are not eternal. The Christian Village.
Two hopeful Cases. Ma-ta-myee. 17. Seventeen or
Among the people at worship, toeighteen houses have been crected night, were tivo' persons from a in this new village, the present time expressed hope in Christ, and re
neighboring village, who, for the first season, embracing, among their in
quested admission to the ordinances. mates, nearly a hundred members of the church. My companion is
They give good evidence of having much pleased with the place, as ev
passed from death unto life, receivery one must be.
It is a place, thật they are from a neighborhood of
ing conformation also from the fact, where, by a slight change in the drapery, a mere matter of fact man
opposers to religion. might be supposed to write “Thala
Hot Springs. ba's house in the desert.” It stands 18. To-day, we went down the on a plain, at the confluence of two Tenasserim, four or five miles, to large streams, with mountains, in all visit a hot spring, whose waters are the ruggedness of uncultivated na- strongly impregnated with sulphuture, piled upon the landscape in retted hydrogen gas.
The nuevery direction. On one side of the merous hot springs in the province village, the river Ben is heurd, mur- are rather a remarkable feature in its muring over a bed of pebbles; on topography. They are found from the other, the K’hwa Moun r-thwa fifty miles north of Tavoy, to a hunis seen sleeping at the foot of a dred miles souil; but it is worthy precipice of rocks, a hundred feet of remark, that all except this one high; while their united waters, the are found on the west side of the Tenasserim, stretches in the eastern mountains; and the two or three perspective, smooth as a lake, and that have fallen under the writer's
wing as a mirror for the heavens. observation, are totally different in
The unequivocal remains of three their character from the one near walled towns within two days' walk, here, giving no indications of sul
phur, but are strongly impregnated in this colony, both in this village, with some saline matter, but what, though members of the first church for want of proper tests, has not been are spread over the colony; the satisfactorily determined.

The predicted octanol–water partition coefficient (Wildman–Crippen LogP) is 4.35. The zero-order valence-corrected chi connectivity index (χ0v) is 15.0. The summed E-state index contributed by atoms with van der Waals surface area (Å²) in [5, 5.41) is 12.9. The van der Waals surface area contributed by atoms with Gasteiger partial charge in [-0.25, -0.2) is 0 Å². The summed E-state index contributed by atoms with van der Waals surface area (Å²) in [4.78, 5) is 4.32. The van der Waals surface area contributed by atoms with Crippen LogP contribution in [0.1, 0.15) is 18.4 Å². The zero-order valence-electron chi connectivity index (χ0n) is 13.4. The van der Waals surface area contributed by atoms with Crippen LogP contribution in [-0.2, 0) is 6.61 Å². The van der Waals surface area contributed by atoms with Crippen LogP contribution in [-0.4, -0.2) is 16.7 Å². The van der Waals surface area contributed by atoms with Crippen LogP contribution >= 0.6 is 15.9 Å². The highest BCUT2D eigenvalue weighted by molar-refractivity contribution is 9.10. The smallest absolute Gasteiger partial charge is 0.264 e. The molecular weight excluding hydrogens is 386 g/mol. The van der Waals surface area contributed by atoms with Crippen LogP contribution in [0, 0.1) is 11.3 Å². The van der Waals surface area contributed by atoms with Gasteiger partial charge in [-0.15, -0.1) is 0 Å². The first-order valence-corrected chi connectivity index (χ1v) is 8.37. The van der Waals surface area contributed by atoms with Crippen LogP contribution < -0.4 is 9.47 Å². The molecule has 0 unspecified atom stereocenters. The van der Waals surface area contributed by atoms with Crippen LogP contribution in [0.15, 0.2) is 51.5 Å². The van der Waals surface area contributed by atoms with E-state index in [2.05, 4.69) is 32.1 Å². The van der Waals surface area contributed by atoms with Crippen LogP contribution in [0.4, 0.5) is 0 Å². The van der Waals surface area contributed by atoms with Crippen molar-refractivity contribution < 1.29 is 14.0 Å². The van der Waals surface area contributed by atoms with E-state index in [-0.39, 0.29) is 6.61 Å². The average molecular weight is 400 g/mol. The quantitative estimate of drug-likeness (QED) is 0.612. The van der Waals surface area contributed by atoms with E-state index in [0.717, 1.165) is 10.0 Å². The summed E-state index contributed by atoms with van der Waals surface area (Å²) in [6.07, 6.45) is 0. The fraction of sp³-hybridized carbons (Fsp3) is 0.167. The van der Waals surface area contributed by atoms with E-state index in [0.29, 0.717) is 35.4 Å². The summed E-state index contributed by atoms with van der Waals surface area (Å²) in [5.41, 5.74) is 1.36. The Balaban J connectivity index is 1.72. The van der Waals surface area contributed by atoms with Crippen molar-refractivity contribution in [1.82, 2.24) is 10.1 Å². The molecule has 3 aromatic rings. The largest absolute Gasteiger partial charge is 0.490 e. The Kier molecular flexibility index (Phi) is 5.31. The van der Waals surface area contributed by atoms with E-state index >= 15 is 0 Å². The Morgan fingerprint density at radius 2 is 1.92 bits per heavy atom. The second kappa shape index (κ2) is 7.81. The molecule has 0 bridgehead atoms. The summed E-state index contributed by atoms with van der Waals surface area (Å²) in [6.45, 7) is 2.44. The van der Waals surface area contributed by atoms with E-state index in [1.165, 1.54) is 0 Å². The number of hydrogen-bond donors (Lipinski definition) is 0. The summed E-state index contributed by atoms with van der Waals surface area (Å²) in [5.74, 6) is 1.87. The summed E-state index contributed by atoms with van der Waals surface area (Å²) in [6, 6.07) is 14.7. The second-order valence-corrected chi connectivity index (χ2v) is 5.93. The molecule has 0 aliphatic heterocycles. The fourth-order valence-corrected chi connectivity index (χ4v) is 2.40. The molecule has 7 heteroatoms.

second is composed of twelve memSiamese Karens.
bers, under the pastoral charge of A Siamese Karen was at worship brother Teague. There are ninetyto night,-one of a large party of one members, of the first church at Siamese now in the province. I saw New Georgia or Carey Town, dishim here two years ago, and several tant four miles from this place, all of the Christians have visited himn in recaptured Africans, and exhibiting his own village, where he is head a glorious evidence of what Divine man. He says there are inany Ka- Grace can do, in subduing the heart rens in Siam, who are believers in and removing idolatrous superstiChristianity, and that they are anx- tions from the mind. At Caldwell, iously hoping to see the teacher distant 8 miles, there are 21 memcome among them. Twenty persons bers of the same church; at Millsburg in his neighborhood have abandoned there are 11 members ; at Big Town offering to Nats, through the preach- near Cape Mount amongst the Veys ing of a prophet that has lately arisen two, one an exhorter, both natives among them. They cannot come where brother Revey has taught a here, he added, because the Siamese school, for a considerable time, and governors compel all the people on numbers have learned to read. The the frontiers to swear most solemnly Vey language is extensively underthat they will not leave the country stood. The Bassau language still without permission; and the oath is more so. It is believed, that more repeated every three or four months, than an hundred thousand underto keep its penalties fresh in their stand this language. King Boatminds.
swain wishes a school in his terri(To be continued.)
tories, distant from this one hundred
and fifty miles. I shall visit him, if Liberia.
my life and health are spared, when Intelligence from Liberia.
I have selected a place for a medical
and high school. It is calculated LETTER FROM DR. EZEKIEL that the people who understand this SKINNER, TO REV. DR. BOLLES.language, are about thirty thousand. Monrovia, August 22, 1934.
I have forwarded to you a copy of Dear Sir,